I’m still looking forward to reading Michael Horton’s Ordinary. As I’ve mentioned before, the title makes me wonder a bit, but I am expecting Horton to get the balance right between the “ordinary” and “radical” themes in the Bible.
I tend to gravitate more to the “radical” theme, because I think the Scriptures do. However, the affirmation of the ordinary is nonetheless essential and a wonderful thing. For example, when the crowds asked John the Baptist what it means to repent, he didn’t command them to leave their jobs and vocations. Rather, he told them to act faithfully in the roles they already had (Luke 3:10-14).
The apostle Paul later affirms this as a key part of the Christian ethic as well (Acts 20:34-35; 1 Thessalonians 4:9-12).
Given the importance of the ordinary, why then do we need to emphasize the radical dimension of Christianity so much? Why, for example, does John Piper emphasize this so strongly in his book Don’t Waste Your Life, or why does David Platt do so in Radical?
The reason is stated well in the ESV Study Bible notes on the parable in Luke 14:15-24. In that parable, people make excuses for why they will not attend the great banquet they had been invited to (representing those who refuse to participate in God’s kingdom). What kind of excuses do they make? They all use “ordinary” things as their excuses. One had just bought a field, another had just bought some oxen, another had just gotten married.
The notes make the point of the parable very well: “These people have put the business of everyday life ahead of the claims of God and his kingdom, and they are therefore not worthy to enter it.”
This is a recurring theme in Jesus’ teaching (see also Luke 9:57-62, another key spot where very reasonable “ordinary” things get in the way of following the kingdom; Luke 12:22-34; 14:25-33; 9:23-27; etc.).
Why is this?
It is because the ordinary business of life — though highly important and affirmed by God — often becomes an excuse to avoid the other demands of discipleship, such as evangelism and following Christ even when it involves sacrifice and persecution.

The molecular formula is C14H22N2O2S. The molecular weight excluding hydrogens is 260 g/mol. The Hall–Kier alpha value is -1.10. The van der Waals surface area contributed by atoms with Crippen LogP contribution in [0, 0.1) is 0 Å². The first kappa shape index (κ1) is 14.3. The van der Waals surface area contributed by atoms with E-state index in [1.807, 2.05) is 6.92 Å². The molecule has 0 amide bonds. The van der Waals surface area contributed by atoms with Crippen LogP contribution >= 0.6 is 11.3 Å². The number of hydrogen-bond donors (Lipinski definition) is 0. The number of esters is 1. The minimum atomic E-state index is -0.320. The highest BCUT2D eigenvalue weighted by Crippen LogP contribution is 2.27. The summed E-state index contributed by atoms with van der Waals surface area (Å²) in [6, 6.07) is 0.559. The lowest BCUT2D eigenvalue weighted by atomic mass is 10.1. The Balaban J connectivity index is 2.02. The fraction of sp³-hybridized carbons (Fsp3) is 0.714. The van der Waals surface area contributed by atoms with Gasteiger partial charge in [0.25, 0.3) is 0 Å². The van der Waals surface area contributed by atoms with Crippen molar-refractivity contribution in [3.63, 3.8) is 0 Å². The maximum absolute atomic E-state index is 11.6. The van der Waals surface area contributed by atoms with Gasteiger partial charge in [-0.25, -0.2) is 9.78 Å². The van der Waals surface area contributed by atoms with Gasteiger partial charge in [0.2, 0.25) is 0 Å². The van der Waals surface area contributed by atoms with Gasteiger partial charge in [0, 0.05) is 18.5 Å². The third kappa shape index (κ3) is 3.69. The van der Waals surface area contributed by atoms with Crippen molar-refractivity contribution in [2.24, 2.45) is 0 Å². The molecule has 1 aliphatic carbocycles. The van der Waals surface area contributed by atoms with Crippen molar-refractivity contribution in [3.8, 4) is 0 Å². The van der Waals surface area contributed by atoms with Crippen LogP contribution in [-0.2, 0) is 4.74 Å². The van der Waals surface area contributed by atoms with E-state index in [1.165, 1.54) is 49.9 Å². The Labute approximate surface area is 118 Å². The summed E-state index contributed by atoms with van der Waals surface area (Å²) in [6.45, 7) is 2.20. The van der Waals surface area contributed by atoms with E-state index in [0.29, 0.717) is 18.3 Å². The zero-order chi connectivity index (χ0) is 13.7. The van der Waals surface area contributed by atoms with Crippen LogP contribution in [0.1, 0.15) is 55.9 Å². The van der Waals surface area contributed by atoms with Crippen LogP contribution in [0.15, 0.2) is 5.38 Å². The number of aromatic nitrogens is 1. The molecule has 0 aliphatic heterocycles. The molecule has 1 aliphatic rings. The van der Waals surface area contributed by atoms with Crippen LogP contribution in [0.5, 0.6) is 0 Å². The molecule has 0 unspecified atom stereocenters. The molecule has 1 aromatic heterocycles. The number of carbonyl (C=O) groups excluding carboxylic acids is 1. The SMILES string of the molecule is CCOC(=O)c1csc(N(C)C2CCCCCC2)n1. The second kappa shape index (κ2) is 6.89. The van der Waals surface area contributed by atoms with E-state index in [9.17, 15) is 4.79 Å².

God affirms the ordinary. But not when it gets in the way of his other commands, above all which is to seek him and his kingdom first.
There can be a wrong-headed tendency to glamorize sacrifice and the radical dimension of Christianity. But I don’t think that is the main temptation in the church; most who end up going through great sacrifice realize how painful it really is. The greatest temptation is to allow the ordinary to get in the way of the non-ordinary, more sacrificial demands of discipleship.
The reason for this is that it seems so reasonable to make the “ordinary” our main thing. Everyone needs to engage in the business of everyday life, and if we don’t do this well, it can make things fairly difficult or even be life threatening. So it seems very reasonable to prioritize the ordinary and think we are just being “faithful” in doing so, when in reality we are letting it crowd out other crucial gospel demands.
In other words, the ordinary business of everyday life seems so reasonable and important that it can begin to take precedence without us even being aware of it. The radical demands of the gospels and NT are designed to wake us up from that slumber.
The biblical balance is to recognize that ordinary things are important things, but not ultimate things. We are to affirm the ordinary, while also being willing to let those things take lower priority when obedience to Christ’s other commands (such as getting the gospel to all nations) requires it.